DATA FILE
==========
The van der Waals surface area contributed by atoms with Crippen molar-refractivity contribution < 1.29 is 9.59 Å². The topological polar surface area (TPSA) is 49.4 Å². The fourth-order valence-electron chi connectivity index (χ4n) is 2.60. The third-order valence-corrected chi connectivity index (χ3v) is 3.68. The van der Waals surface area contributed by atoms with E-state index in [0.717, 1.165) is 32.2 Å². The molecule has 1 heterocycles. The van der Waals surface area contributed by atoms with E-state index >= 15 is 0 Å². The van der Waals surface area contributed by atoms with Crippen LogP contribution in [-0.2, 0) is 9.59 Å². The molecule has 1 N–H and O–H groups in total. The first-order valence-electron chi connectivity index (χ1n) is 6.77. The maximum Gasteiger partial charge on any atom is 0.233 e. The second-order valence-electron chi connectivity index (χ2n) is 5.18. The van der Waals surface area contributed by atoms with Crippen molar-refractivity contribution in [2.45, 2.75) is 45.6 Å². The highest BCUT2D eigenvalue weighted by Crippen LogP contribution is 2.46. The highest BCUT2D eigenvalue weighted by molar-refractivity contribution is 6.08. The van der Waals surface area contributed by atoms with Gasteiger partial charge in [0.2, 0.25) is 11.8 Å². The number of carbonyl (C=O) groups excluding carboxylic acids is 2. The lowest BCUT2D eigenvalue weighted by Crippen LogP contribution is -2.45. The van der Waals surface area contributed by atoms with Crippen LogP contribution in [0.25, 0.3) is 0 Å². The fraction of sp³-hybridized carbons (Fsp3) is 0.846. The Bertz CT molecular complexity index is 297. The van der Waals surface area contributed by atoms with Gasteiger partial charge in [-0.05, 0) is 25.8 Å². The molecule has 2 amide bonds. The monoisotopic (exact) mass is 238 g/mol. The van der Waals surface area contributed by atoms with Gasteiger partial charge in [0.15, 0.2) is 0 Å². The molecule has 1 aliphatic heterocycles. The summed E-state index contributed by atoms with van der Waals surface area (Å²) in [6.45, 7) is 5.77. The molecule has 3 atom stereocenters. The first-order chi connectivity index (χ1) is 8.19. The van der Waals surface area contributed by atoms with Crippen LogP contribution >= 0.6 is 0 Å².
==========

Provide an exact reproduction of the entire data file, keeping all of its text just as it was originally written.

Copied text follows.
The van der Waals surface area contributed by atoms with Crippen molar-refractivity contribution < 1.29 is 9.59 Å². The topological polar surface area (TPSA) is 49.4 Å². The fourth-order valence-electron chi connectivity index (χ4n) is 2.60. The third-order valence-corrected chi connectivity index (χ3v) is 3.68. The van der Waals surface area contributed by atoms with E-state index in [0.717, 1.165) is 32.2 Å². The molecule has 1 heterocycles. The van der Waals surface area contributed by atoms with E-state index >= 15 is 0 Å². The van der Waals surface area contributed by atoms with Crippen LogP contribution in [-0.2, 0) is 9.59 Å². The molecule has 1 N–H and O–H groups in total. The first-order valence-electron chi connectivity index (χ1n) is 6.77. The maximum Gasteiger partial charge on any atom is 0.233 e. The second-order valence-electron chi connectivity index (χ2n) is 5.18. The van der Waals surface area contributed by atoms with Crippen molar-refractivity contribution in [2.45, 2.75) is 45.6 Å². The highest BCUT2D eigenvalue weighted by Crippen LogP contribution is 2.46. The highest BCUT2D eigenvalue weighted by molar-refractivity contribution is 6.08. The van der Waals surface area contributed by atoms with Gasteiger partial charge in [0.2, 0.25) is 11.8 Å². The number of carbonyl (C=O) groups excluding carboxylic acids is 2. The lowest BCUT2D eigenvalue weighted by Crippen LogP contribution is -2.45. The van der Waals surface area contributed by atoms with Crippen LogP contribution in [0.25, 0.3) is 0 Å². The fraction of sp³-hybridized carbons (Fsp3) is 0.846. The Bertz CT molecular complexity index is 297. The van der Waals surface area contributed by atoms with Gasteiger partial charge in [-0.05, 0) is 25.8 Å². The molecule has 2 amide bonds. The monoisotopic (exact) mass is 238 g/mol. The van der Waals surface area contributed by atoms with Gasteiger partial charge in [0.15, 0.2) is 0 Å². The molecule has 1 aliphatic heterocycles. The summed E-state index contributed by atoms with van der Waals surface area (Å²) in [6.45, 7) is 5.77. The molecule has 3 atom stereocenters. The first-order chi connectivity index (χ1) is 8.19. The van der Waals surface area contributed by atoms with Crippen LogP contribution >= 0.6 is 0 Å².